They may have measured longer periods of time in groups of lunar months instead of years. If the first five patriarchs reported ages in 60-month blocks, the ages may have been converted later by multiplying by five, giving us the ages we have in the biblical record (with one exception) in 12-lunar-month years. There are many possible reasons for the appearance of these numbers, including random chance, but we are obliged to consider both rounding and ratcheting in our calculations because we cannot rule out these possibilities.
The above imprecision factors come in two categories: ‘per-link’ and ‘overall’. The following calculations will accumulate per-link factors (such as from birthday conventions & rounding), then apply the overall factors (such as calendar conventions) at the end.
Creation to Noah
Table 1 lists the minimum, maximum, and simple additive dates for Adam to Noah from Genesis 5, accounting for potential differences in birthday and rounding convention.
Noah to Arphaxad
Genesis 7:6 and 7:11 state the Flood started in Noah’s 600th year, and 8:13 states the Flood ended in his 601st year. This eliminates the possibility of ±5 rounding. Applying the limits of potential birthday conventions and offsets, we find the Flood started between 598 and 601 years after Noah’s birth. The simple additive date for the Flood is AM 1656, but it could have been anywhere from AM 1626 to AM 1693. Genesis 11:10 tells us Arphaxad was born two years after the Flood. This could mean ‘in the second year after the Flood started’ (just over one year after the Flood ended), ‘during the second summer/winter/fall/spring after the Flood ended’, or up to not quite 3 years after the Flood ended.2 Simply adding up the spans shows Arphaxad was born around AM 1659, with an outside range of 1628 to 1697. Note that we skipped Shem on purpose, because the best links are from Noah to the Flood to Arphaxad, making the ambiguity of Shem’s birth year irrelevant.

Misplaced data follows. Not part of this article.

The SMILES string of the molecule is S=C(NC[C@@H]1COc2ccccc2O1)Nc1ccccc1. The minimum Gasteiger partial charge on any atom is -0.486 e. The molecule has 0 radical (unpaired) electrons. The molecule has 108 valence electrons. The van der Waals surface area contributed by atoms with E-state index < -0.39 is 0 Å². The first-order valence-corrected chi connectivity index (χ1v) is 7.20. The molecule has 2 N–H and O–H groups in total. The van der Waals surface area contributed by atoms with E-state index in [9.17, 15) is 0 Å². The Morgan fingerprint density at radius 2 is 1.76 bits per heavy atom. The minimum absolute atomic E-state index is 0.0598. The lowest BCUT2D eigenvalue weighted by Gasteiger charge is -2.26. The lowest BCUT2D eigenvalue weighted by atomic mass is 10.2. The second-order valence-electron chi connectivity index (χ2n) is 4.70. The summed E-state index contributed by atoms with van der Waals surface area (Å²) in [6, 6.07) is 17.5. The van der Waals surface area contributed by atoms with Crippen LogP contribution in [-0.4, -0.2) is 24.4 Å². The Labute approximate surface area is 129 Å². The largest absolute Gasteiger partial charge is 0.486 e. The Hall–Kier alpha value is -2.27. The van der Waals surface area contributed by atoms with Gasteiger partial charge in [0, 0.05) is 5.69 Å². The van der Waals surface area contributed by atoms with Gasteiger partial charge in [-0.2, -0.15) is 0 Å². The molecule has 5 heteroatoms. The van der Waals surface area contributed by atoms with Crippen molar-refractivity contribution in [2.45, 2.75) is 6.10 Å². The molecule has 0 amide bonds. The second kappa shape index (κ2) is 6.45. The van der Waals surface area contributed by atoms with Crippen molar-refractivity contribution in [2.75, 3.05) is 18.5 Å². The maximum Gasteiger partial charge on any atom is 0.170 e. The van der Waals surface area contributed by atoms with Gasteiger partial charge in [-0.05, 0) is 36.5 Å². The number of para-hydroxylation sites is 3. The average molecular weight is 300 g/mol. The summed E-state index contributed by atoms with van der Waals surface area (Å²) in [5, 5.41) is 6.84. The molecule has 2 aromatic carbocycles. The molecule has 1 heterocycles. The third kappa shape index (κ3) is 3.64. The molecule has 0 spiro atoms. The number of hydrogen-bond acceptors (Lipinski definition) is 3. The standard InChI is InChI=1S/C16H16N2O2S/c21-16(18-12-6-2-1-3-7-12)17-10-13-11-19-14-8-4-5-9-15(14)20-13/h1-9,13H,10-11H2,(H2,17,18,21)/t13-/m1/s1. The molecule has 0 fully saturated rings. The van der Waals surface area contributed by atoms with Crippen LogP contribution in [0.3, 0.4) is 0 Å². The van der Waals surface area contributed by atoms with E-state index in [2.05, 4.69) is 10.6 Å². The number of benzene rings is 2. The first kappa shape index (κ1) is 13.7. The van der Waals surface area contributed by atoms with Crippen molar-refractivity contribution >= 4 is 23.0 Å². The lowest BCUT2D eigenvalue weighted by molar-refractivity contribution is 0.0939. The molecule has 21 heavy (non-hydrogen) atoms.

Arphaxad to Terah
Table 2 lists the minimum, maximum, and simple additive dates for Arphaxad to Jacob from Genesis 11, 21, and 25.
A 50-year ambiguity from Terah to Abram
The age of Terah when his son Abram was born is ambiguous because we only know Terah was 70 when Abram’s oldest brother was born. The narrative from Genesis 11:26–12:5 states that Terah, Abram and family moved from Ur to Haran, lived there a while, and Abram moved on from there to Canaan. That narrative implies (and Acts 7:4 confirms) Abram waited until his father died before leaving for Canaan, and states he was 75 when he left. If Abram left very soon after Terah died at 205, this would have made Terah 130 when Abram was born. But the text does not exclude the possibility that Abram waited.2 He may have lived in Haran for decades after his father Terah died before leaving for Canaan. All we know is he was old enough to be married to a wife 10 years younger (Gen. 17:17) before (Gen. 11:31) they moved to Haran. Terah therefore may have been as old as 180 when Abram was born, assuming Sarai was at least 15 when she married Abram. This is a break from the strict chronogenealogy and impacts the date of creation by up to 50 years.